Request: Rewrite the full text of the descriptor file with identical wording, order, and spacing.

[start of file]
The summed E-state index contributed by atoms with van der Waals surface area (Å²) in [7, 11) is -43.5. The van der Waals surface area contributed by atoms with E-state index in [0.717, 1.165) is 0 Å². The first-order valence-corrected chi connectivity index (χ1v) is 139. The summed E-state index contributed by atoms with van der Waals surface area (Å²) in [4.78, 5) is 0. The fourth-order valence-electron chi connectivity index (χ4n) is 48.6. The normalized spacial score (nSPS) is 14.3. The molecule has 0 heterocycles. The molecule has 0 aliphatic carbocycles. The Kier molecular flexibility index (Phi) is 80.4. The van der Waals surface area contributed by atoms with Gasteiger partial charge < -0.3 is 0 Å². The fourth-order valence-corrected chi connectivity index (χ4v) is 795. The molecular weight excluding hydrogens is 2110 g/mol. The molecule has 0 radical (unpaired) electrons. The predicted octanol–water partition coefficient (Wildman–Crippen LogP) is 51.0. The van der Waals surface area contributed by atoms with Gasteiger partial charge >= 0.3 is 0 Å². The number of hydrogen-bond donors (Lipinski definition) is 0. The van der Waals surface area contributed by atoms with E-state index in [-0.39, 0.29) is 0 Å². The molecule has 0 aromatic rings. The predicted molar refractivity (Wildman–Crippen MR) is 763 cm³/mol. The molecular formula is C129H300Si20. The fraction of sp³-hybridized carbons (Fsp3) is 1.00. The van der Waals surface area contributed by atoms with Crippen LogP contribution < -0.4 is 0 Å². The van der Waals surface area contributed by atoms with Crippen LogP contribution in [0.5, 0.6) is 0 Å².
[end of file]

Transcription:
The summed E-state index contributed by atoms with van der Waals surface area (Å²) in [7, 11) is -43.5. The van der Waals surface area contributed by atoms with E-state index in [0.717, 1.165) is 0 Å². The first-order valence-corrected chi connectivity index (χ1v) is 139. The summed E-state index contributed by atoms with van der Waals surface area (Å²) in [4.78, 5) is 0. The fourth-order valence-electron chi connectivity index (χ4n) is 48.6. The normalized spacial score (nSPS) is 14.3. The molecule has 0 heterocycles. The molecule has 0 aliphatic carbocycles. The Kier molecular flexibility index (Phi) is 80.4. The van der Waals surface area contributed by atoms with Gasteiger partial charge < -0.3 is 0 Å². The fourth-order valence-corrected chi connectivity index (χ4v) is 795. The molecular weight excluding hydrogens is 2110 g/mol. The molecule has 0 radical (unpaired) electrons. The predicted octanol–water partition coefficient (Wildman–Crippen LogP) is 51.0. The van der Waals surface area contributed by atoms with Gasteiger partial charge >= 0.3 is 0 Å². The number of hydrogen-bond donors (Lipinski definition) is 0. The van der Waals surface area contributed by atoms with E-state index in [-0.39, 0.29) is 0 Å². The molecule has 0 aromatic rings. The predicted molar refractivity (Wildman–Crippen MR) is 763 cm³/mol. The molecular formula is C129H300Si20. The fraction of sp³-hybridized carbons (Fsp3) is 1.00. The van der Waals surface area contributed by atoms with Crippen LogP contribution < -0.4 is 0 Å². The van der Waals surface area contributed by atoms with Crippen LogP contribution in [0.5, 0.6) is 0 Å².